Did you know I converted Sticky Toffee Pudding into a macaron for my first book, Mad About Macarons? It makes it an entirely gluten-free version - both as a regular-sized macaron and as a giant macaron dessert.
What Alcohol is in Sticky Toffee Pudding?
Although optional, adding a couple of tablespoons of dark rum just adds that extra oomph, that kick, that je ne sais quoi to the sticky toffee sauce. This makes the whole lusciousness extra heavenly for those cold, dark nights.
You could call this version a Tipsy Sticky Toffee Pudding - although if serving to children or those more fragile, omit it.
There are two ways of making this recipe.
Normally it's made as a flat cake with the batter sitting (nearly floating) on top of a pool of toffee sauce. It's then baked in an ovenproof dish and served spooned into pudding bowls.
Individual Sticky Toffee Puddings
The above family-sized flat cake version has one HUGE problem, however. We normally have at least second portions which can get out of control. It's what we call the Sticky Toffee Pudding Syndrome.
So, to avoid such sticky toffee impulses, my preferred method is to make individual puddings.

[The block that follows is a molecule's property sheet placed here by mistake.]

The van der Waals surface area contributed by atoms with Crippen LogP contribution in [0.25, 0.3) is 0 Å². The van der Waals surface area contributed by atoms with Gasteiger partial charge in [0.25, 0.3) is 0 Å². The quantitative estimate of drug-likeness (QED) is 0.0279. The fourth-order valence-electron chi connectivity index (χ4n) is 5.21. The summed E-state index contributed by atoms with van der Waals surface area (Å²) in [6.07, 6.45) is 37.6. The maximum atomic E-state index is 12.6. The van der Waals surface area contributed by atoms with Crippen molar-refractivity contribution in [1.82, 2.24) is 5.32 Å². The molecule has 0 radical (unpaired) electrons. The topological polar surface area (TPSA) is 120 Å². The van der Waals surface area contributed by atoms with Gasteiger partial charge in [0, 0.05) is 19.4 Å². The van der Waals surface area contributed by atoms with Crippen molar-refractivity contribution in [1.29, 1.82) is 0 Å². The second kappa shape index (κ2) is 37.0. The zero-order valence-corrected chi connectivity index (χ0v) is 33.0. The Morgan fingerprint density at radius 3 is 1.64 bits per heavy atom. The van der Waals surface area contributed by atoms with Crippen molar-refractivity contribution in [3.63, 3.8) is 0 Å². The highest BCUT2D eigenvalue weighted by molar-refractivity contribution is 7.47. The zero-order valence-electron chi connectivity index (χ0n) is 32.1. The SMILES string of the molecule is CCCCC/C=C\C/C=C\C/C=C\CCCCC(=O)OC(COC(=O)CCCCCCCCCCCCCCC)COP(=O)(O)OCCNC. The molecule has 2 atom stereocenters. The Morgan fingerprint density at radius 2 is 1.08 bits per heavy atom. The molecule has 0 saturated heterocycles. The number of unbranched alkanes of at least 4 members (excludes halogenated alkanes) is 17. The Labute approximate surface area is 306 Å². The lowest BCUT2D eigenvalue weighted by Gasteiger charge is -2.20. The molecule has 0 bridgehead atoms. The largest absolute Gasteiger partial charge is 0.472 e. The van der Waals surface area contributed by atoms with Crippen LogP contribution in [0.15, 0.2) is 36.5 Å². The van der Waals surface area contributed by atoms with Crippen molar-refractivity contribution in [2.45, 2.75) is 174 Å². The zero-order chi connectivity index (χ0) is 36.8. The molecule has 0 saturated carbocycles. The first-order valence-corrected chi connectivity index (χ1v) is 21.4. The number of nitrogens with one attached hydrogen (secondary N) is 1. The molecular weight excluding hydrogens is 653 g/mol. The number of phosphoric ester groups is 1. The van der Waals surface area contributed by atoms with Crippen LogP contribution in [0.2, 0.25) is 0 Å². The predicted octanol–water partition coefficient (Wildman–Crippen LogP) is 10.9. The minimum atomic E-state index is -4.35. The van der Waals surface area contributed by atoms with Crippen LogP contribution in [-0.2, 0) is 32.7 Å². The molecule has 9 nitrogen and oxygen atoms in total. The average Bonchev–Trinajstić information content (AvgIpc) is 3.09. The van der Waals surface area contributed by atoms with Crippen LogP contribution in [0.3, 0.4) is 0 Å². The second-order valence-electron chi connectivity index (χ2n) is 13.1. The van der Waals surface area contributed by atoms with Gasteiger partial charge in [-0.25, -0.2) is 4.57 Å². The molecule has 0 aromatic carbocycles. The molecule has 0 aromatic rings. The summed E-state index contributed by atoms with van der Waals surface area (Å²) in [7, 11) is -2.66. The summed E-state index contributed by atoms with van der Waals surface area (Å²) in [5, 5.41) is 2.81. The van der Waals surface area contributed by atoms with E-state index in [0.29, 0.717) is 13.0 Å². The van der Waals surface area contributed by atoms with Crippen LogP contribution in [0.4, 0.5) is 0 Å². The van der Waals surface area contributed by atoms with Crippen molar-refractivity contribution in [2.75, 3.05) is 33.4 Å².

To make individual puddings, pour the batter into standard muffin moulds. Use either buttered metallic moulds - even better, non-stick or silicone moulds so no greasing is necessary.
The result is just enough for each person without the seconds. That way we eat half and freeze the rest directly in their moulds before anyone can ask for more (am I controlling?)
How to Make the Best Sticky Toffee Pudding Ever
Making sticky toffee pudding is pretty straightforward.
First make the toffee sauce and set aside for later. You'll need to bake the cake with some of it - it's what makes it extra moist and lush.
In a saucepan, cover the chopped dates with the water and bring to the boil. Add the baking soda then mash until a smooth paste. Leave to cool for 10 minutes then stir in the grated apple until well combined.
Cream the butter and sugar together in a large bowl or in a large stand-mixer until pale and creamy. Gradually beat in the eggs, flour and ground ginger. Mix in the date and apple mixture until mixed together.
Bake the pudding in some of the sauce to make it extra moist.
- For individual puddings: Pour ¼ of the sauce (about a dessert spoon) at the bottom of each muffin cavity. Top with the batter until ⅓ from the top, giving enough room for the batter to rise. Bake for 25 minutes.
- For a big family size: Pour ¼ of the sauce into the bottom of a buttered standard gratin dish. Bake for 30-35 minutes.
How to Serve
Serve the rest of the warm toffee sauce at the table and either eat on its own, with a little cream or scoop of vanilla ice cream. This is not normally served with custard, like other British puddings.